From Fourth International, Vol.6 No.9, September 1945, pp.259-268.
Transcribed, marked up & formatted by Ted Crawford & David Walters in 2008 for ETOL.
A SIGNIFICANT MILESTONE The victory of the British Labor Party is a significant milestone in the history of the international class struggle. Not only the victory, but the size of the Labor Party majority came as a shocking surprise to the capitalist statesmen everywhere. Winston Churchill, calculating that Allied victory over Germany would immeasurably heighten his prestige, had called an early election despite the reluctance of the Labor Party officials to go to the polls. The Conservative Party, led by Churchill, confidently predicted a majority of 50 seats shortly before the first returns were made public. Yet out of a Parliament of 640 seats, the British voters gave the Labor Party 390. A tremendous victory! The consternation that ensued extended even to the timorous officials of the Labor Party.
The election reveals the great change in mass moods. It represents a dramatic demonstration of the leftward shift in class forces in Europe since the beginning of the war. With figures still incomplete, the soldier vote was more than 90 percent for the Labor Party. Working class districts were virtually solid for the Labor Party. Most significant was the support from the middle class. Petty bourgeois areas which had opposed Labor politics for generations repudiated in July the Churchill regime and voted the Labor Party to power. The Conservatives, principal party of the British capitalists, were reduced to a minority and the parties in between whittled down to virtually nothing. These shifts in class relations appear as a sharpening polarization in the political arena. The classes are lining up in Great Britain for a showdown struggle.
The shift of the middle class to the camp of the proletariat bears out the political law formulated by Leon Trotsky that in the major crisis of our epoch, fascism cannot come to power until the working class has first had its opportunity to establish socialism. The first titanic swing is a swing to the left. The petty bourgeoisie turns to the working class and says in effect, “We can no longer continue to exist under the present ruling class. Let the workers take the fate of the country in hand!”
Only if the workers fail to take power, fail to end the capitalist system, fail to boldly move forward to socialism, does the petty bourgeoisie become desperate, shift away from the working class and become prey for fascism.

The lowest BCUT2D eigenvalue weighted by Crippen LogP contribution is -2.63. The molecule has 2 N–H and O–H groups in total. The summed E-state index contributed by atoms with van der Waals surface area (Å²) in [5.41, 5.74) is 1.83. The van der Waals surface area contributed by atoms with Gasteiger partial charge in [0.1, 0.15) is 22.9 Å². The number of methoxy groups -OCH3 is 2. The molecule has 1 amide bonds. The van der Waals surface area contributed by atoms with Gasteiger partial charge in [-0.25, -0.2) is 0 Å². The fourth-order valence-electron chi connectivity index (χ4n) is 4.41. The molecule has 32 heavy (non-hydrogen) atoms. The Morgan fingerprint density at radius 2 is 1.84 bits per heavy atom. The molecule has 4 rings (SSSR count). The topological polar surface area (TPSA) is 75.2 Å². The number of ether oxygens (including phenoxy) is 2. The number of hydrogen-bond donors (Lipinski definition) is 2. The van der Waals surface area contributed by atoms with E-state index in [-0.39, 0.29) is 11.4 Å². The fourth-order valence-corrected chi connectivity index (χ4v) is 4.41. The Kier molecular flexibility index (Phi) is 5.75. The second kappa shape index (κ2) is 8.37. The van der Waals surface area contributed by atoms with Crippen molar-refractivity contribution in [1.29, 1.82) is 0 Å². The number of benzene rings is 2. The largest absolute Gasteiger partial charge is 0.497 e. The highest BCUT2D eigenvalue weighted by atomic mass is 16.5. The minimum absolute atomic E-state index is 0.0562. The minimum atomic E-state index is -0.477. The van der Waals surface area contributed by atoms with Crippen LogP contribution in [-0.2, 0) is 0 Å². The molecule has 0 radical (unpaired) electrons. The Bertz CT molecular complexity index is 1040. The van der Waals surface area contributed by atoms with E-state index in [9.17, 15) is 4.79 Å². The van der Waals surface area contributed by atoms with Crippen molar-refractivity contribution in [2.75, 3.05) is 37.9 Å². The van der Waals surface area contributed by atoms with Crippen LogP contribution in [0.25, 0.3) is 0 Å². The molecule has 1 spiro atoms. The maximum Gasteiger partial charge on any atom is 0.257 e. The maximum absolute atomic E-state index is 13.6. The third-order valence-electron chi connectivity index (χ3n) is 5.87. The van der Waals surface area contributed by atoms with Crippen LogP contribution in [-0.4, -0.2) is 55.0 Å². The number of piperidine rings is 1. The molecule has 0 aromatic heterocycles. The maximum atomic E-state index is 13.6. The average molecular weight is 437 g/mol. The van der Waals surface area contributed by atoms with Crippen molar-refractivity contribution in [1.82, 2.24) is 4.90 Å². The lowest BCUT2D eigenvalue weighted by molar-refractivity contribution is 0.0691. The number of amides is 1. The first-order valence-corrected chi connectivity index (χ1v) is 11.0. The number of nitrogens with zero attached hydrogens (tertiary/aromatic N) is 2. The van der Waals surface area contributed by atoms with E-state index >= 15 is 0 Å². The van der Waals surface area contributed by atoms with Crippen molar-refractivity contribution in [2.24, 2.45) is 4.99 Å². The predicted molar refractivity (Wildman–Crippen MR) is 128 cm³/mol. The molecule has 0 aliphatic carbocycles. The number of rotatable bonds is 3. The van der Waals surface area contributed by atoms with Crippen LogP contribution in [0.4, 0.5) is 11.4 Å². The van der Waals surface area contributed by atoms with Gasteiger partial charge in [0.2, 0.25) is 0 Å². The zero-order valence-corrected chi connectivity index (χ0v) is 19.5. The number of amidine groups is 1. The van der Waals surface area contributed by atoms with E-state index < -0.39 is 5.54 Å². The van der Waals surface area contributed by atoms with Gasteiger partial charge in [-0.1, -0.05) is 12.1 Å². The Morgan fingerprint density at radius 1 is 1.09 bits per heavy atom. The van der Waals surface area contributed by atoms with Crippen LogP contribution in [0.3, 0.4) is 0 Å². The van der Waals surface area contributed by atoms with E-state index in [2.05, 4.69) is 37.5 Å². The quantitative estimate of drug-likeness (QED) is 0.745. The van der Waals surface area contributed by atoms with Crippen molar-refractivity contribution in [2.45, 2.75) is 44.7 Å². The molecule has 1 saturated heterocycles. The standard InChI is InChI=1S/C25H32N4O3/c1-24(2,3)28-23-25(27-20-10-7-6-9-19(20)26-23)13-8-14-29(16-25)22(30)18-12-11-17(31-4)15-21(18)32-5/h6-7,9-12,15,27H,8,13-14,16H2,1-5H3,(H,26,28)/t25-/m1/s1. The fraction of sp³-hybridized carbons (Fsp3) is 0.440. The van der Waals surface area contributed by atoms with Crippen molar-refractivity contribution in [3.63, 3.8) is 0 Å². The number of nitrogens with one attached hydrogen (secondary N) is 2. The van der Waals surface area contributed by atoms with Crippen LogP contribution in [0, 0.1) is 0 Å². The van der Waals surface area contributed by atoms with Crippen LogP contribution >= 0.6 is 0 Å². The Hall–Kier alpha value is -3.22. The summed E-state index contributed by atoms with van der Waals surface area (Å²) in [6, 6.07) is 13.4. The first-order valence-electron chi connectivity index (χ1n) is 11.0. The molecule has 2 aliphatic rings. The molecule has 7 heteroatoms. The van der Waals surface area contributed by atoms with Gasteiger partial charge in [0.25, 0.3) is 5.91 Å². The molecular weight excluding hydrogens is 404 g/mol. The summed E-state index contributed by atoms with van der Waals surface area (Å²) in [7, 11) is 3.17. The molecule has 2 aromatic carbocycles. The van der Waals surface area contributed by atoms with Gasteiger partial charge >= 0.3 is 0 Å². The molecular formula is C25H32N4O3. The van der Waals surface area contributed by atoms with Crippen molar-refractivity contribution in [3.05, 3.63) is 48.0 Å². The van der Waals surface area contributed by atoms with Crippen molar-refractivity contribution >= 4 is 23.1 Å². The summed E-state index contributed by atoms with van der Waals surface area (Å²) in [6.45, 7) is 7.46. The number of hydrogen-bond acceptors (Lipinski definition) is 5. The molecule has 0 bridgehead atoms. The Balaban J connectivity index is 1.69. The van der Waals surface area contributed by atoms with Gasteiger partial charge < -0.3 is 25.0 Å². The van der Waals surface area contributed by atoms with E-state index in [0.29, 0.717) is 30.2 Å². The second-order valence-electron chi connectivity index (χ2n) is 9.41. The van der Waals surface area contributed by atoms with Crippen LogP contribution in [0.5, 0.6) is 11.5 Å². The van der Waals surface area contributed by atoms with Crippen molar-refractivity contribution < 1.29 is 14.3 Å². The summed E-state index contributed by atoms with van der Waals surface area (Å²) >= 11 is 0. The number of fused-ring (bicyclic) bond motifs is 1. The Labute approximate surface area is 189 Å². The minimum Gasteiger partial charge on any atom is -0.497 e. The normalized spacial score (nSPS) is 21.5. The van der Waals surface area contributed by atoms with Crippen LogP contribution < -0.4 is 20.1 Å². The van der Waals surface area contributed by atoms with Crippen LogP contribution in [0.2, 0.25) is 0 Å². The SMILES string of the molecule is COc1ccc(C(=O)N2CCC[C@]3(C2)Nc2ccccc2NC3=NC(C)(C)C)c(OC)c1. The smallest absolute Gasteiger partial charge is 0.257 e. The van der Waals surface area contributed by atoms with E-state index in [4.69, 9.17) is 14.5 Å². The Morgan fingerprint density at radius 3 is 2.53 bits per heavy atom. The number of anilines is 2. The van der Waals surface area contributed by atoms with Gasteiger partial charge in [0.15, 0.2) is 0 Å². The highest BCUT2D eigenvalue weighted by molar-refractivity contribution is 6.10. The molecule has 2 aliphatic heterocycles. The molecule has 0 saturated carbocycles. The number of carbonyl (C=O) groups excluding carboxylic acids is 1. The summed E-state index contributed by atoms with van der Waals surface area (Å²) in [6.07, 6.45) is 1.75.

THE SHIFT IN CLASS RELATIONS The shift in class relations expressed in the victory of the British Labor Party is a direct consequence of the Second World War. The people of Great Britain are beginning to draw the correct balance-sheet of the bankruptcy of capitalism. Within a quarter of a century after the First World War “for democracy,” they saw the flower of Britain’s youth marched onto the battlefields once again to save capitalism. In the bombings of the large centers of England, the people experienced far more directly than in 1914-18 the horrors of modern war. The blasted buildings, the queues, the hunger, the casualties, the nervous strain were daily reminders that the capitalist system was bankrupt. The threat of a Third World War weighed down like a nightmare. American workers returning from England during the war reported an almost universal phrase among the British workers: “After this war, then the real war will begin.” By that they meant the working class struggle against capitalism.
The victory of the British Labor Party was a brilliant confirmation of the correctness of the slogan of the British Trotskyist: “Labor to Power.” Throughout the war the British Trotskyist opposed the coalition of the Labor Party officialdom with the Conservatives. They demanded that Labor break the coalition and fight for power. The slogan “Labor to Power” has now been confirmed by events as in perfect consonance with the major working class political developments in Britain.
The mere ousting of the more reactionary capitalist statesmen does not automatically guarantee, however, the installation of a revolutionary socialist program. Even the avowed program of the Labor Party is not at all one of revolutionary socialism. It proposes instead a number of internal reforms, to be carried through in gentlemanly agreement with the capitalists; reforms which are supposed to gradually bring about Socialism. But the record of the Labor Party bureaucrats is a black one even with regard to their own reformist program. Time after time they have betrayed their own avowed political aims. Attlee, Bevin and the rest have political records which few betrayers of the working class can match for perfidy. It is sufficient to recall that throughout the war they supported Churchill’s policies on the war, the colonial and the domestic fronts, acting in many cases as Churchill’s foremost agents.
DEPENDABLE LAP DOGS Consequently, while the capitalist statesmen were deeply disturbed by the leftward political swing of the British masses, they heaved a sigh of relief on recalling the record of the men who had been pushed into power. These were loyal lap dogs, long accustomed to licking the boots of Britain’s despots. They could be depended upon. They were safe.
The newly installed Labor Government began conducting public affairs true to form. Attlee’s first act was a betrayal of the mandate given him by the British workers. Instead of exposing and opposing the imperialist aims of Britain’s ruling class in the war, he pledged “to finish the war with Japan.” On Churchill’s resignation as Prime Minister, Attlee took the still warm seat of the Empire’s best watch dog at the Potsdam conference and agreed to all the measures advanced by his arch-reactionary predecessor, including the carving up of Germany and the imposition of the most rapacious “peace” in history.